- 2 Timothy 3:14-17

Everyone needs to find what Stephen Covey calls "true north." At CTK, we believe in the trustworthiness of God and His word. Our trust in God’s Word is based on the presupposition that there is a God, and this God has taken steps to reveal himself to His creatures. We believe the revelation of God is self-authenticating. The Bible itself is the best evidence for what it claims to be.

There’s something about the Bible, that makes it “alive” spiritually. It stands out as God’s revelation to man. It has been formed under God’s influence. The word “inspiration” comes from the King James translation of 2 Timothy 3:16 (“All scripture is given by inspiration of God…”). This is an unfortunate translation. The Greek word is a compound: “God-breathed.” It would be better to say all scripture is given by “expiration of God.” The verse says that the product was created in such a way that it can be called the very breath of God. The Bible was written by 35 authors over the span of 1500 years. Evidently God superintended the writing of the words so that in the end they could also be called the words of God.

For prophecy never had its origin in the will of man, but men spoke from God as they were carried along by the Holy Spirit.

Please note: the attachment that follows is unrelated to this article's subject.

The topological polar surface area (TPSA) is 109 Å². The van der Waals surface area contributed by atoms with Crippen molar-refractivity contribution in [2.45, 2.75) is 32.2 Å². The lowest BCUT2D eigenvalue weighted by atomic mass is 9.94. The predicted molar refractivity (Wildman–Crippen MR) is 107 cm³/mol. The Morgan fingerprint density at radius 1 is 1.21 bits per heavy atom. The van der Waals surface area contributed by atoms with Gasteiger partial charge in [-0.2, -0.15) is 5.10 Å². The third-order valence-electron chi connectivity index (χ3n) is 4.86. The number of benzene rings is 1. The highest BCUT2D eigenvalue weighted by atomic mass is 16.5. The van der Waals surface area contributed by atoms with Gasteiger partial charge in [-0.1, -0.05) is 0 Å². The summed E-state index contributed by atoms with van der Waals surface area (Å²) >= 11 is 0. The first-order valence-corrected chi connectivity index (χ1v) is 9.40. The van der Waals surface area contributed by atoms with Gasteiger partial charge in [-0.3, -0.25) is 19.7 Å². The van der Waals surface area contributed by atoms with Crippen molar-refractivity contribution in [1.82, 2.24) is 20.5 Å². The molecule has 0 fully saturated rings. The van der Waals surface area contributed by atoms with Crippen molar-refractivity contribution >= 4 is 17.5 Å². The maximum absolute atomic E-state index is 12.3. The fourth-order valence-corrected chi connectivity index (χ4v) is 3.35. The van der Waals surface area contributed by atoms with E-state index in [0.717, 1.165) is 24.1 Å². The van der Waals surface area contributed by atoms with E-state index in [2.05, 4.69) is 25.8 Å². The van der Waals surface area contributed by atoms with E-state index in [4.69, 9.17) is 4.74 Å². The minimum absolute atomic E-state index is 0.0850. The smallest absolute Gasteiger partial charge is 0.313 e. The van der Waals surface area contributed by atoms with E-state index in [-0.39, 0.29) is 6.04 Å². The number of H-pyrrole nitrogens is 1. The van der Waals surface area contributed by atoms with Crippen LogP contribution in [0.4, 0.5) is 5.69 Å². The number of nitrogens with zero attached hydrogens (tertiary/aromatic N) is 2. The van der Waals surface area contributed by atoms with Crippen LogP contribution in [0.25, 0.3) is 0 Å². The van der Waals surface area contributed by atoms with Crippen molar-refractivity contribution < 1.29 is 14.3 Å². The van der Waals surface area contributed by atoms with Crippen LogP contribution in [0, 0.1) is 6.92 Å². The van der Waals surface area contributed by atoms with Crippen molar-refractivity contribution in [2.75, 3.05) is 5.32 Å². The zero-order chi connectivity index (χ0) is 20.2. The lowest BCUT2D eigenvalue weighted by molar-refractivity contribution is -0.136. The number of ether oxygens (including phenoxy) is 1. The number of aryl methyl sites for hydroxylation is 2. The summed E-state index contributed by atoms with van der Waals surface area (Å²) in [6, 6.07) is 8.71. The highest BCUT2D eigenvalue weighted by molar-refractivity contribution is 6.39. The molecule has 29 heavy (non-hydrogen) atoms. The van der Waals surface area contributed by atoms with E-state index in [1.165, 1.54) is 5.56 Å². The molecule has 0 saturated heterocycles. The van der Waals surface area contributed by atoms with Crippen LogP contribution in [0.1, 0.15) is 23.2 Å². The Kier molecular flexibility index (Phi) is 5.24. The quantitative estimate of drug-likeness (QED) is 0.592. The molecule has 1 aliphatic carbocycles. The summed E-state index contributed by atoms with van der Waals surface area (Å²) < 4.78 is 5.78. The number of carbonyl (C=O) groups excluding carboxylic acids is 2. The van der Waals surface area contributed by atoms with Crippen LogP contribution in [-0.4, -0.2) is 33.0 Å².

- 2 Peter 1:21

Inspiration is God’s superintending of human authors so that using their own individual personalities they composed and recorded without error His revelation to men in the words of the original manuscripts.
- Charles Ryrie

Inspiration is the inexplicable working of the Holy Spirit whereby He guided the human authors of the Bible in choosing the very words they used so that the Bible is truth. In the writing of the original manuscripts two streams came together, God and man, to result in one river: the Word of God.

The scripture is our final authority for what we believe and practice. Because the words are the breath of God, the Bible is useful for teaching (“this is the right path”), rebuking (“you are on the wrong path”), correcting (“this is the way back to the path”), and training (“this is how you stay on the path”).

We interpret the Bible at face value, according to its literary style. As we have studied the scriptures we have come to conclusions on various topics and have compiled the following doctrinal statement:

1. The scripture, both the Old and the New Testaments, are the inspired Word of God, without error in the original writings. It is the complete revelation of His will for the salvation of men and the divine and final authority for Christian faith and life. (2 Timothy 3:16, 2 Peter 1:21)
2. There is one God, Creator of all things, infinitely perfect and eternally existent in three persons: Father, Son and Holy Spirit. (Matthew 3:16-17, 2 Corinthians 13:14, Revelation 1:4-5)
3. Jesus Christ is both the true God and the true man having been conceived of the Holy Spirit and born of the virgin, Mary. He died on the cross as a sacrifice for our sins according to the scriptures. Furthermore, he arose bodily from the dead, ascended into heaven, where, at the right hand of the Majesty on High, He is now our High Priest and Advocate. (Luke 1:30-35, Luke 24:39-40, Acts 1:3, 11, Hebrews 4:14-15)